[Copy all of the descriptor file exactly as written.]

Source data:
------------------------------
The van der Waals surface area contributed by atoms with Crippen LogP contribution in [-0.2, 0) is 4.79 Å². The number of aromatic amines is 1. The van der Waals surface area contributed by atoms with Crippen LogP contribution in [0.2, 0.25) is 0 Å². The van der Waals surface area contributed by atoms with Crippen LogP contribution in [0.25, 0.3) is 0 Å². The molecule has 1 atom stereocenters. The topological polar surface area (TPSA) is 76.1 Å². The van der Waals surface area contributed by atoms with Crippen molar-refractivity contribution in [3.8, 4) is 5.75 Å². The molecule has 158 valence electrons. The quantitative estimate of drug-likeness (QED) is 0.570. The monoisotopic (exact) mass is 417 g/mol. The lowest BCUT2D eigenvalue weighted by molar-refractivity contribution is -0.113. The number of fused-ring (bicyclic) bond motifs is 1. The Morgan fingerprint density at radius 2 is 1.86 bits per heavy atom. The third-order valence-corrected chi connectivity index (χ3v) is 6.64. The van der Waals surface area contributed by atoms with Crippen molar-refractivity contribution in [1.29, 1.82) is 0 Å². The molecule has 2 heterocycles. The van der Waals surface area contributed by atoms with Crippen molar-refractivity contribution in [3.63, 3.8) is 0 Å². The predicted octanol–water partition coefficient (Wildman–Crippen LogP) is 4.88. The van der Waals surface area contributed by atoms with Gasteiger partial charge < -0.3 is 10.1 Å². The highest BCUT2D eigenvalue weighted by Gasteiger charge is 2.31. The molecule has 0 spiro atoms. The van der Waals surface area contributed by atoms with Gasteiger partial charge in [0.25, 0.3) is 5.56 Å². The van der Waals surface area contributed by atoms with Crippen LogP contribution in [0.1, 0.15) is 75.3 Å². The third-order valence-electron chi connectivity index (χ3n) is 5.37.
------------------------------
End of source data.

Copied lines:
The van der Waals surface area contributed by atoms with Crippen LogP contribution in [-0.2, 0) is 4.79 Å². The number of aromatic amines is 1. The van der Waals surface area contributed by atoms with Crippen LogP contribution in [0.2, 0.25) is 0 Å². The van der Waals surface area contributed by atoms with Crippen LogP contribution in [0.25, 0.3) is 0 Å². The molecule has 1 atom stereocenters. The topological polar surface area (TPSA) is 76.1 Å². The van der Waals surface area contributed by atoms with Crippen molar-refractivity contribution in [3.8, 4) is 5.75 Å². The molecule has 158 valence electrons. The quantitative estimate of drug-likeness (QED) is 0.570. The monoisotopic (exact) mass is 417 g/mol. The lowest BCUT2D eigenvalue weighted by molar-refractivity contribution is -0.113. The number of fused-ring (bicyclic) bond motifs is 1. The Morgan fingerprint density at radius 2 is 1.86 bits per heavy atom. The third-order valence-corrected chi connectivity index (χ3v) is 6.64. The van der Waals surface area contributed by atoms with Crippen molar-refractivity contribution in [1.29, 1.82) is 0 Å². The molecule has 2 heterocycles. The van der Waals surface area contributed by atoms with Crippen molar-refractivity contribution in [3.63, 3.8) is 0 Å². The predicted octanol–water partition coefficient (Wildman–Crippen LogP) is 4.88. The van der Waals surface area contributed by atoms with Gasteiger partial charge < -0.3 is 10.1 Å². The highest BCUT2D eigenvalue weighted by Gasteiger charge is 2.31. The molecule has 0 spiro atoms. The van der Waals surface area contributed by atoms with Gasteiger partial charge in [0.25, 0.3) is 5.56 Å². The van der Waals surface area contributed by atoms with Crippen LogP contribution in [0.1, 0.15) is 75.3 Å². The third-order valence-electron chi connectivity index (χ3n) is 5.37.